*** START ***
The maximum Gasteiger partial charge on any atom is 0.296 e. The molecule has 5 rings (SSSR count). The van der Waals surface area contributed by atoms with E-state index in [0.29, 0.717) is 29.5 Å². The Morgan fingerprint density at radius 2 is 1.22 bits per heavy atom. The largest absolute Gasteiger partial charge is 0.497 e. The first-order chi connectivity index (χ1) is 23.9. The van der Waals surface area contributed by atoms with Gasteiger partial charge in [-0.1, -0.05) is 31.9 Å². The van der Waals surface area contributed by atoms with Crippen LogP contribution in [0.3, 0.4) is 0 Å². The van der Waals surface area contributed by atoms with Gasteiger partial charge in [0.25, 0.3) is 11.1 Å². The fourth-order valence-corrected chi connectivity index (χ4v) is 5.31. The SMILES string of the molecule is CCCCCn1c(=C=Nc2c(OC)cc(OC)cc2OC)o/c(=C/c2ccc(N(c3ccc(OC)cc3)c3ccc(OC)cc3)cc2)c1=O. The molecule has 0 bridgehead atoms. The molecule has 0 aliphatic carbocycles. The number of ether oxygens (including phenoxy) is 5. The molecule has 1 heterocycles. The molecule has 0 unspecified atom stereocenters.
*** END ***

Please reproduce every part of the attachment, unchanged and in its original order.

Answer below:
The maximum Gasteiger partial charge on any atom is 0.296 e. The molecule has 5 rings (SSSR count). The van der Waals surface area contributed by atoms with E-state index in [0.29, 0.717) is 29.5 Å². The Morgan fingerprint density at radius 2 is 1.22 bits per heavy atom. The largest absolute Gasteiger partial charge is 0.497 e. The first-order chi connectivity index (χ1) is 23.9. The van der Waals surface area contributed by atoms with Gasteiger partial charge in [-0.1, -0.05) is 31.9 Å². The van der Waals surface area contributed by atoms with Crippen LogP contribution in [0.3, 0.4) is 0 Å². The van der Waals surface area contributed by atoms with Gasteiger partial charge in [0.25, 0.3) is 11.1 Å². The fourth-order valence-corrected chi connectivity index (χ4v) is 5.31. The SMILES string of the molecule is CCCCCn1c(=C=Nc2c(OC)cc(OC)cc2OC)o/c(=C/c2ccc(N(c3ccc(OC)cc3)c3ccc(OC)cc3)cc2)c1=O. The molecule has 0 bridgehead atoms. The molecule has 0 aliphatic carbocycles. The number of ether oxygens (including phenoxy) is 5. The molecule has 1 heterocycles. The molecule has 0 unspecified atom stereocenters.